• “What are you doing after this?”

Waiting in line or at a coffee shop

  • “Excuse me, do you know how long the line usually takes here?”
  • “I love your bag; where did you get it?”
  • “Do you have any recommendations for drinks here? This is my first time.”

Blind date or first date questions

  • “So tell me about yourself. What’s your job like?”
  • “I saw on your profile that you love hiking. Where is the best place you’ve hiked?”
  • “What do you like to do in your free time?”

Talking to kids or teenagers

  • “Do you have a nickname?”
  • “Do you have any favorite hobbies or activities?”
  • “What do you like to do after school?”

Common Conversation Killers to Avoid

In addition to knowing how to start a conversation, it’s essential to know what not to do to keep a decent conversation going. Here are some common conversation killers you should avoid:

  • Asking closed-ended questions that can be answered with a simple “yes” or “no”
  • Constantly talking about yourself and not giving the other person a chance to share
  • Interrupting or not actively listening to the other person
  • Bringing up controversial or sensitive topics without knowing the other person’s stance
  • Being overly negative or critical, including gossiping about others
  • Using insensitive or inappropriate humor

General Topics to Avoid

Topics that are generally best avoided when you strike up a conversation include:

  • Politics
  • Salaries/benefits, particularly with coworkers
  • Age
  • Religion
  • Controversy
  • Gossip

Conversation FAQs

What topics are best for starting a friendly conversation?

Topics that are generally safe and easy to talk about include hobbies, sports, entertainment, family, interests, travel, food, and current events, as long as they are not controversial or sensitive.




When is it appropriate to have a deeper conversation?

It’s important to gauge the situation and the person you’re talking to before deepening the conversation. It may be appropriate if they are open to discussing more personal topics. However, avoiding controversial or sensitive topics with someone you don’t know is always best.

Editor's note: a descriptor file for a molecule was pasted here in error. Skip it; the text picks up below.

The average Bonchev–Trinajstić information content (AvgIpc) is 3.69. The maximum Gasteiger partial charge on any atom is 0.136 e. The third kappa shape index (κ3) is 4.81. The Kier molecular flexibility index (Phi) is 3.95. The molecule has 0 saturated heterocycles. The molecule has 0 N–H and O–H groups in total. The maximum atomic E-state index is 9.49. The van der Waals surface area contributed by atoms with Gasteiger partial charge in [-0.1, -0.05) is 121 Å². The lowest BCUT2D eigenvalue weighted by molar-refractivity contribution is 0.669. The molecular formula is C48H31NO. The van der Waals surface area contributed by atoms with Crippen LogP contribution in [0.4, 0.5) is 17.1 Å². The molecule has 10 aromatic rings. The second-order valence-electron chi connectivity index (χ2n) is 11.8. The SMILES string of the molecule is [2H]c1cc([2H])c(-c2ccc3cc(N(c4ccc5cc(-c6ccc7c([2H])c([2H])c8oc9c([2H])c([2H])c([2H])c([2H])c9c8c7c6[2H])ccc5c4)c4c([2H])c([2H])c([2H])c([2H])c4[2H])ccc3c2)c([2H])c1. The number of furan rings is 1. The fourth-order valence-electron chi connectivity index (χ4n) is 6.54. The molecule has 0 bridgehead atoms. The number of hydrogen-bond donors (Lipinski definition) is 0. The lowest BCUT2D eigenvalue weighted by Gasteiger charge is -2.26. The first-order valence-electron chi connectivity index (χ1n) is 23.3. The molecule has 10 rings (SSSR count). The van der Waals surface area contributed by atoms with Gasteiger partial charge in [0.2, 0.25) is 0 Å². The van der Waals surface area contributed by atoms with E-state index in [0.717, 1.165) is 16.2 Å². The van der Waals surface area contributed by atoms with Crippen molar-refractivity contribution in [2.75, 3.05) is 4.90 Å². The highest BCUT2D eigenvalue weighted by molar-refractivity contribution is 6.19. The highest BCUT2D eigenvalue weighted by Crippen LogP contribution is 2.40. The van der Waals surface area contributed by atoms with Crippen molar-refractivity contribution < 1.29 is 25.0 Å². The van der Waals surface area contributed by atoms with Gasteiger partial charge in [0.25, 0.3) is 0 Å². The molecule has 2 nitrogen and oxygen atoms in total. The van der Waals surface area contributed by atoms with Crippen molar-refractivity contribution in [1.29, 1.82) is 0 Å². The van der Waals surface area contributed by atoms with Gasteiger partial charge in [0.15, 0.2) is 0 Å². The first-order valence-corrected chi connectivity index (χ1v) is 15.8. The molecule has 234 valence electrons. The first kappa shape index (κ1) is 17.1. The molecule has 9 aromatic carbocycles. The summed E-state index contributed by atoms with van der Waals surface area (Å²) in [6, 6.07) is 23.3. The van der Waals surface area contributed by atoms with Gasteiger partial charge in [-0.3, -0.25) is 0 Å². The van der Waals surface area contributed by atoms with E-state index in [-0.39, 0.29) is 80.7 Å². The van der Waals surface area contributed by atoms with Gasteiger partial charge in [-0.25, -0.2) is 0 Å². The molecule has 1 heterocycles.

What if the other person is not responsive to my conversation starters?

Sometimes, you have nothing but positive things to say, but people don’t want to get into conversation. Don’t take it personally. You never know what someone else may be going through or just having a bad day. Try changing the subject or asking open-ended questions to encourage them to share more about themselves. If they still seem uninterested, ending the conversation and moving on gracefully is okay.

How to Keep the Conversation Going

Starting a conversation can be nerve-wracking, but with some practice and the right approach, you can easily break the ice and have a great conversation. Remember to listen actively, ask open-ended questions, and avoid sensitive topics. Most importantly, have fun and be yourself!

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JayDee Vykoukal

JayDee is a mom, writer, and Doctor of Physical Therapy. She’s passionate about helping women live their best lives through community and education. Outside of her work as a health and mom blogger, she loves traveling the world and exploring the great outdoors with her family.